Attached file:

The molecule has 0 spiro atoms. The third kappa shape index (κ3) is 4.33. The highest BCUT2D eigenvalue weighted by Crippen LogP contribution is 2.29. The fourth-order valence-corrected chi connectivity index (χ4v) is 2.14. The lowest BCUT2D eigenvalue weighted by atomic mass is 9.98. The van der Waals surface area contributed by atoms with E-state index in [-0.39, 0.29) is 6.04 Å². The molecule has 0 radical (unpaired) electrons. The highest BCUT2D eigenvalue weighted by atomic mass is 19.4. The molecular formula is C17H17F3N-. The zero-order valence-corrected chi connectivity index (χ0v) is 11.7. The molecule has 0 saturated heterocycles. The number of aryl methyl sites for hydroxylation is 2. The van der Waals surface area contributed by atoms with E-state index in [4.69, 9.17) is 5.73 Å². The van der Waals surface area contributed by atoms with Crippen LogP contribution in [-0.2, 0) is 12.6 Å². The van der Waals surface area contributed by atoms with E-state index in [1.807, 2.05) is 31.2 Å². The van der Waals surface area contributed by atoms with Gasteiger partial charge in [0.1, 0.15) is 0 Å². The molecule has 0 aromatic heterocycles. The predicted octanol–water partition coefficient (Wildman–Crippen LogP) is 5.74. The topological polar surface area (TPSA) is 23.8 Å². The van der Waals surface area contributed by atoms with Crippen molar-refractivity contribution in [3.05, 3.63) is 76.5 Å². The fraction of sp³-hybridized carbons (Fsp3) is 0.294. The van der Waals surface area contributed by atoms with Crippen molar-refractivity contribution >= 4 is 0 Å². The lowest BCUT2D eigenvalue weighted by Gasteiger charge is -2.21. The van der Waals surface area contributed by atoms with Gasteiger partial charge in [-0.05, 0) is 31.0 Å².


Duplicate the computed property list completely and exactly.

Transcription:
The molecule has 0 spiro atoms. The third kappa shape index (κ3) is 4.33. The highest BCUT2D eigenvalue weighted by Crippen LogP contribution is 2.29. The fourth-order valence-corrected chi connectivity index (χ4v) is 2.14. The lowest BCUT2D eigenvalue weighted by atomic mass is 9.98. The van der Waals surface area contributed by atoms with E-state index in [-0.39, 0.29) is 6.04 Å². The molecule has 0 radical (unpaired) electrons. The highest BCUT2D eigenvalue weighted by atomic mass is 19.4. The molecular formula is C17H17F3N-. The zero-order valence-corrected chi connectivity index (χ0v) is 11.7. The molecule has 0 saturated heterocycles. The number of aryl methyl sites for hydroxylation is 2. The van der Waals surface area contributed by atoms with E-state index in [4.69, 9.17) is 5.73 Å². The van der Waals surface area contributed by atoms with Crippen LogP contribution in [-0.2, 0) is 12.6 Å². The van der Waals surface area contributed by atoms with E-state index in [1.807, 2.05) is 31.2 Å². The van der Waals surface area contributed by atoms with Gasteiger partial charge in [0.1, 0.15) is 0 Å². The molecule has 0 aromatic heterocycles. The predicted octanol–water partition coefficient (Wildman–Crippen LogP) is 5.74. The topological polar surface area (TPSA) is 23.8 Å². The van der Waals surface area contributed by atoms with Crippen molar-refractivity contribution in [3.05, 3.63) is 76.5 Å². The fraction of sp³-hybridized carbons (Fsp3) is 0.294. The van der Waals surface area contributed by atoms with Crippen molar-refractivity contribution >= 4 is 0 Å². The lowest BCUT2D eigenvalue weighted by Gasteiger charge is -2.21. The van der Waals surface area contributed by atoms with Gasteiger partial charge in [-0.05, 0) is 31.0 Å².